Home by the Sea / Second Home by the Sea

Home By The SeaHome By The Sea – again? I have to say there was a time when I was very annoyed by the fact that Genesis have basically been varying a setlist with a few additions since 1987 – which is of course unfair and also not entirely true. But it's also a little true, especially when Phil Collins brings the same introduction as he has done since time immemorial. Collective ghost conjuring, everyone seems to still know the gag (from their own experience or from the BluRays...). But what can I say: I still enjoy this Genesis party trick! I giggle every time, but at the same time I am caught in a kind of nostalgia... but then the song comes on and I'm more than ready to lose myself in its mood this time!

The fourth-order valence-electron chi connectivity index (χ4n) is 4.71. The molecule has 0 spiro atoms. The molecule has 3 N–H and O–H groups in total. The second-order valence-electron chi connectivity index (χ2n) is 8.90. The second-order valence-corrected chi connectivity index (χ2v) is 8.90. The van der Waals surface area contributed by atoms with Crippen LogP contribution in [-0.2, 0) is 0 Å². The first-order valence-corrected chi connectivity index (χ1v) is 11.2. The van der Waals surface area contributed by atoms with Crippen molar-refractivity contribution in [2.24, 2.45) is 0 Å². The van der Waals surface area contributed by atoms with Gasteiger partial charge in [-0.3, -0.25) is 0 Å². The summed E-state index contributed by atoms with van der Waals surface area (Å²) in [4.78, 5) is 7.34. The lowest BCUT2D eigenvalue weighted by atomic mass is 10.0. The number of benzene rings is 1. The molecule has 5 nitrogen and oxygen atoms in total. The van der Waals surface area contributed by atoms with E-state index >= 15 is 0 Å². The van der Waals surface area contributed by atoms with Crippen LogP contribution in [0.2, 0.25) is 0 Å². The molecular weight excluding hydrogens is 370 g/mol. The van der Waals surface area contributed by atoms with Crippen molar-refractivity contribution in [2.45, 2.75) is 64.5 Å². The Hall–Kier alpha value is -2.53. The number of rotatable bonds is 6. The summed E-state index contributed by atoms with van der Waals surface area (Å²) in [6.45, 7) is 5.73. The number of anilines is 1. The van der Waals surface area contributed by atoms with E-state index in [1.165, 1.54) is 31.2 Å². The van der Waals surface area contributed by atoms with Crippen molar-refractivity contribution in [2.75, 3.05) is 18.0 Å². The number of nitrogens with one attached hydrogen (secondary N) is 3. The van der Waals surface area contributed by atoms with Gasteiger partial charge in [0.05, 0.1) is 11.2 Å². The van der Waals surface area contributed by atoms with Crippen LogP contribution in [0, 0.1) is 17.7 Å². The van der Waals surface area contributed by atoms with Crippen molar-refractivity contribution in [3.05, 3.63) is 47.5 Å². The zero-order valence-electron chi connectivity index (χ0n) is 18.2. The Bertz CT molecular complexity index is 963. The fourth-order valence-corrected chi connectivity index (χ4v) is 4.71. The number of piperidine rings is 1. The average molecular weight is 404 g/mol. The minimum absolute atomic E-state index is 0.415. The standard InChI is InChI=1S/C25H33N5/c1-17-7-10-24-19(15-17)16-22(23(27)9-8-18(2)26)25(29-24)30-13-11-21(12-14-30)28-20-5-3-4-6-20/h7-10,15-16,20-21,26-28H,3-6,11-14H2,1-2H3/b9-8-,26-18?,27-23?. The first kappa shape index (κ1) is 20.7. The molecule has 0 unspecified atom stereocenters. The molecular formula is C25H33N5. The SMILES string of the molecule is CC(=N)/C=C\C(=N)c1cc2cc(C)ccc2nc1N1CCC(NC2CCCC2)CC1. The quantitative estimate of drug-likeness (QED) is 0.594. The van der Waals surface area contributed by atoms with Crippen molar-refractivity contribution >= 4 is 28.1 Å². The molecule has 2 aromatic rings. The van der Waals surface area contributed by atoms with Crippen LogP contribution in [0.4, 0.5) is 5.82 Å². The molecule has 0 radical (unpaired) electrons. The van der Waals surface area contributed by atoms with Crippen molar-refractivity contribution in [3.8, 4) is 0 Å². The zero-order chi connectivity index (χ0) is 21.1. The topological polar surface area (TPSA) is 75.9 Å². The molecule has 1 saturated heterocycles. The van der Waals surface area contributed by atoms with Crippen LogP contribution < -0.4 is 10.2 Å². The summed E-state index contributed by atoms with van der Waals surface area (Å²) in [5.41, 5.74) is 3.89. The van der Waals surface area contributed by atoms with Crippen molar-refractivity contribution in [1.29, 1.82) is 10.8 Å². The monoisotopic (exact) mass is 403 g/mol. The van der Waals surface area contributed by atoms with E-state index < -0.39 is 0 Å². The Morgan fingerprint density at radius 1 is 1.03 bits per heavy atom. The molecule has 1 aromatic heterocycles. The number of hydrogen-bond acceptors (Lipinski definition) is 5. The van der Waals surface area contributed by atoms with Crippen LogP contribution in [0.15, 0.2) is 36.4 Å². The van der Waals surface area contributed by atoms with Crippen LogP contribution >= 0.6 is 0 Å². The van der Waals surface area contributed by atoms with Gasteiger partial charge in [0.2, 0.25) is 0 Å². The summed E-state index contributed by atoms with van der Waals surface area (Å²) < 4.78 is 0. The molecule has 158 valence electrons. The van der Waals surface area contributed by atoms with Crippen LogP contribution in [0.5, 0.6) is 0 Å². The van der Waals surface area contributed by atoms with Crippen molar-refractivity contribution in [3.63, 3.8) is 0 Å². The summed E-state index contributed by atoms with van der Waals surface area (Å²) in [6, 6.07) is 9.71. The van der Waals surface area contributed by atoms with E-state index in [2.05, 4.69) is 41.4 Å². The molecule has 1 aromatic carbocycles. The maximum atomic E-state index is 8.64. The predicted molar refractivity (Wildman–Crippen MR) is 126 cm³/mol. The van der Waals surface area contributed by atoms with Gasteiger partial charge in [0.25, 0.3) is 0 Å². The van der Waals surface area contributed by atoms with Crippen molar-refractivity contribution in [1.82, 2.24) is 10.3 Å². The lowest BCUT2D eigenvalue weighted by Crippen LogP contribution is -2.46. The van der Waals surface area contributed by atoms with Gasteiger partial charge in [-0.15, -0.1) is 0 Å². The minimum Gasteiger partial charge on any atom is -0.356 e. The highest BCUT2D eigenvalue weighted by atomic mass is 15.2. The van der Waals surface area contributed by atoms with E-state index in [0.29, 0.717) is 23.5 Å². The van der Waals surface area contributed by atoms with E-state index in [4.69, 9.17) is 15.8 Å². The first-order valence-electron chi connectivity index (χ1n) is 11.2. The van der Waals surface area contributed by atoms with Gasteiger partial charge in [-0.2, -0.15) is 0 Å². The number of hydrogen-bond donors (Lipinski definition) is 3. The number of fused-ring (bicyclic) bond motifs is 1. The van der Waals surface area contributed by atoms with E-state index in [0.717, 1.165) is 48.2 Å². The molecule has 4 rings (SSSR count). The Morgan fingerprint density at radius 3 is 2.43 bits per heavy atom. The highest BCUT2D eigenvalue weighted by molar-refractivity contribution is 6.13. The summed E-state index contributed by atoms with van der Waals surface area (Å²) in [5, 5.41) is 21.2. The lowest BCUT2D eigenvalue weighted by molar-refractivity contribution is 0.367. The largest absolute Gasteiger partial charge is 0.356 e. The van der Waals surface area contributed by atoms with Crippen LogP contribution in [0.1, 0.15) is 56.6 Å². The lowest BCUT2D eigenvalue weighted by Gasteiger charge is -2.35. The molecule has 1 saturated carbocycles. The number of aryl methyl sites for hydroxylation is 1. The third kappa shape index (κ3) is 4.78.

For me, Home By The Sea (Second Home By The Sea I subsume as the instrumental part of the same 10-minute song) was, alongside Driving The Last Spike; Tonight, Tonight, Tonight; Fading Lights (both in the full versions) and of course Domino, a representative of the genre Genesis pop-era longtrack – certainly smoother and more straightforward than any of the band's 70s epics, but still an invitation to lose oneself in a story song.